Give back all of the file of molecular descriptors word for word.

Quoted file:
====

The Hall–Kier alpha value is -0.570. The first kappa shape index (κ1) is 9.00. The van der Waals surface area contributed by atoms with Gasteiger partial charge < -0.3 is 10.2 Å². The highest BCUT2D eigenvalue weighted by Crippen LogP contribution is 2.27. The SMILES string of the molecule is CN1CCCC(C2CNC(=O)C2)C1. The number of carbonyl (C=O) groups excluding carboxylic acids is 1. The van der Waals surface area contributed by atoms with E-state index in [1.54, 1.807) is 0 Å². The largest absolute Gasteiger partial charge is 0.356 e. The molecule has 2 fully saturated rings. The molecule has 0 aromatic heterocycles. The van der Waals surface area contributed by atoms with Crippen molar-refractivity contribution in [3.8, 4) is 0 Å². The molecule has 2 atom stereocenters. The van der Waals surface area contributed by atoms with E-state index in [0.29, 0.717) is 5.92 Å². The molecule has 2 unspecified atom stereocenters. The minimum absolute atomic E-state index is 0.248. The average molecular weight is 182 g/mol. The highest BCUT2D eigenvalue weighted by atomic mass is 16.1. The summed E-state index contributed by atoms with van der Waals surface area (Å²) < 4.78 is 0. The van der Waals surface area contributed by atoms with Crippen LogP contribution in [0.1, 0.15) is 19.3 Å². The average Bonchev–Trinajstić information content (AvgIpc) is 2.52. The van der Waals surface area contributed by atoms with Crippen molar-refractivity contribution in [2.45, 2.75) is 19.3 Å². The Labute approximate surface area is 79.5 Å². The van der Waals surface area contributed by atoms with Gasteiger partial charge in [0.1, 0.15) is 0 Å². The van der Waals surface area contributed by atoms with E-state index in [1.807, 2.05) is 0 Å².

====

The Hall–Kier alpha value is -0.570. The first kappa shape index (κ1) is 9.00. The van der Waals surface area contributed by atoms with Gasteiger partial charge < -0.3 is 10.2 Å². The highest BCUT2D eigenvalue weighted by Crippen LogP contribution is 2.27. The SMILES string of the molecule is CN1CCCC(C2CNC(=O)C2)C1. The number of carbonyl (C=O) groups excluding carboxylic acids is 1. The van der Waals surface area contributed by atoms with E-state index in [1.54, 1.807) is 0 Å². The largest absolute Gasteiger partial charge is 0.356 e. The molecule has 2 fully saturated rings. The molecule has 0 aromatic heterocycles. The van der Waals surface area contributed by atoms with Crippen molar-refractivity contribution in [3.8, 4) is 0 Å². The molecule has 2 atom stereocenters. The van der Waals surface area contributed by atoms with E-state index in [0.29, 0.717) is 5.92 Å². The molecule has 2 unspecified atom stereocenters. The minimum absolute atomic E-state index is 0.248. The average molecular weight is 182 g/mol. The highest BCUT2D eigenvalue weighted by atomic mass is 16.1. The summed E-state index contributed by atoms with van der Waals surface area (Å²) < 4.78 is 0. The van der Waals surface area contributed by atoms with Crippen LogP contribution in [0.1, 0.15) is 19.3 Å². The average Bonchev–Trinajstić information content (AvgIpc) is 2.52. The van der Waals surface area contributed by atoms with Crippen molar-refractivity contribution in [2.45, 2.75) is 19.3 Å². The Labute approximate surface area is 79.5 Å². The van der Waals surface area contributed by atoms with Gasteiger partial charge in [0.1, 0.15) is 0 Å². The van der Waals surface area contributed by atoms with E-state index in [1.807, 2.05) is 0 Å².